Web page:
Insight: Why Citi wants to rack up U.S. taxes

Tue Jun 18, 2013 1:09am EDT
 
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By Dan Wilchins

(Reuters) - Over the past few years, Citigroup Inc has been grappling with an unusual problem - how to incur more U.S. taxes.

The third-largest U.S. bank tried to buy the foundering Wachovia Corp in the fall of 2008 in part because the deal would have brought it more taxable domestic income, a person familiar with the matter said.

In February this year, it agreed to buy a portfolio of about $7 billion in credit card loans to Best Buy Co Inc customers from Capital One Financial Corp - and taxes played a role in the bank's decision to do the deal, Chief Executive Michael Corbat said in March.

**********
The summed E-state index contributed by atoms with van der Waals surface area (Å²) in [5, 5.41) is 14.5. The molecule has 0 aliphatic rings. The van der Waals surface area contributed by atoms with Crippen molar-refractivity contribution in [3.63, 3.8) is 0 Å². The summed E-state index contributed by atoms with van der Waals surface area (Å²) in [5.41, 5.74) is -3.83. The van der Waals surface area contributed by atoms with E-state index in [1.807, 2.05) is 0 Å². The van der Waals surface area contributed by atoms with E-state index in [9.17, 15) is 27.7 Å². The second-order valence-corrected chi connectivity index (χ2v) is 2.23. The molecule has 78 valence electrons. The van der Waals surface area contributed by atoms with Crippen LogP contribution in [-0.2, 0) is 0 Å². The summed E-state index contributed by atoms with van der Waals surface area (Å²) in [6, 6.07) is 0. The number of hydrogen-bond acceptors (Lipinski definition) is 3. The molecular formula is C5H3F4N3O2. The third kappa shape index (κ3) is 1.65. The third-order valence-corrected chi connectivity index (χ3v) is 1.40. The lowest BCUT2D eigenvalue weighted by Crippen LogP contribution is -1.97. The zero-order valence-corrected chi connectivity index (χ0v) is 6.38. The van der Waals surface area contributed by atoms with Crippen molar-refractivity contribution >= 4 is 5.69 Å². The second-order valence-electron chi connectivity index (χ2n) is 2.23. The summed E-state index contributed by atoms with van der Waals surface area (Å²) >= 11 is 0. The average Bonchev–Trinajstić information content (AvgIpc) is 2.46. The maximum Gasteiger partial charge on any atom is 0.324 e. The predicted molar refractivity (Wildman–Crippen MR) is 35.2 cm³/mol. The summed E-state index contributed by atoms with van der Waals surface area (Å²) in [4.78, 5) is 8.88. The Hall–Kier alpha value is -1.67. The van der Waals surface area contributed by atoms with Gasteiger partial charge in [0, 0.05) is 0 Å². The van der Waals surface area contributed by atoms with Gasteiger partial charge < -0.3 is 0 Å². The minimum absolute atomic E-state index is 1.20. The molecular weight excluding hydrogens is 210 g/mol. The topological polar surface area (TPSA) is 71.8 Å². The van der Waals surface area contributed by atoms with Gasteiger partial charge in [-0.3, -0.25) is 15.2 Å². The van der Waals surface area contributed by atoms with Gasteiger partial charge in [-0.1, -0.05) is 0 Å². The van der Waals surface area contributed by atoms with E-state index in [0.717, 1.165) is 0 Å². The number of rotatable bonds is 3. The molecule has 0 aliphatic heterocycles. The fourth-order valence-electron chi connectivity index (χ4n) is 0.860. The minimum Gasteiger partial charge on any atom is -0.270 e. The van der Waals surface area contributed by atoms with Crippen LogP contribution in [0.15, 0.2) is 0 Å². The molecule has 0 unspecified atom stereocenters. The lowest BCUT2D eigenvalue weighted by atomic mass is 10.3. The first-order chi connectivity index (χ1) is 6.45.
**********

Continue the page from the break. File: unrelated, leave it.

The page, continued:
Citigroup is even reclassifying overseas profit as money that it might bring back to the United States, an odd move in an era in which many American companies try to keep much of their foreign income abroad to avoid paying higher U.S. taxes on the profits.

The bank is not feeling generous — it is just looking to use up $55 billion of tax credits and deductions, known as deferred tax assets, as of the end of March.

It had accumulated them from losses and foreign tax payments largely during and after the financial crisis. About 95 percent of these future tax benefits are in the United States.

Realizing these benefits over time could be worth some $27 billion to Citigroup today, or about $9 per share for a stock that trades at around $50 a share, according to John McDonald, a veteran bank analyst at Sanford C. Bernstein.

Using all these assets will free up more than $40 billion, about one-third, of the bank's capital. Citigroup could then return more capital to shareholders through stock-boosting moves like share buybacks.   Continued...

 
Raindrops are pictured on a signboard of Citibank at its branch in Tokyo, February 23, 2009. REUTERS/Kim Kyung-Hoon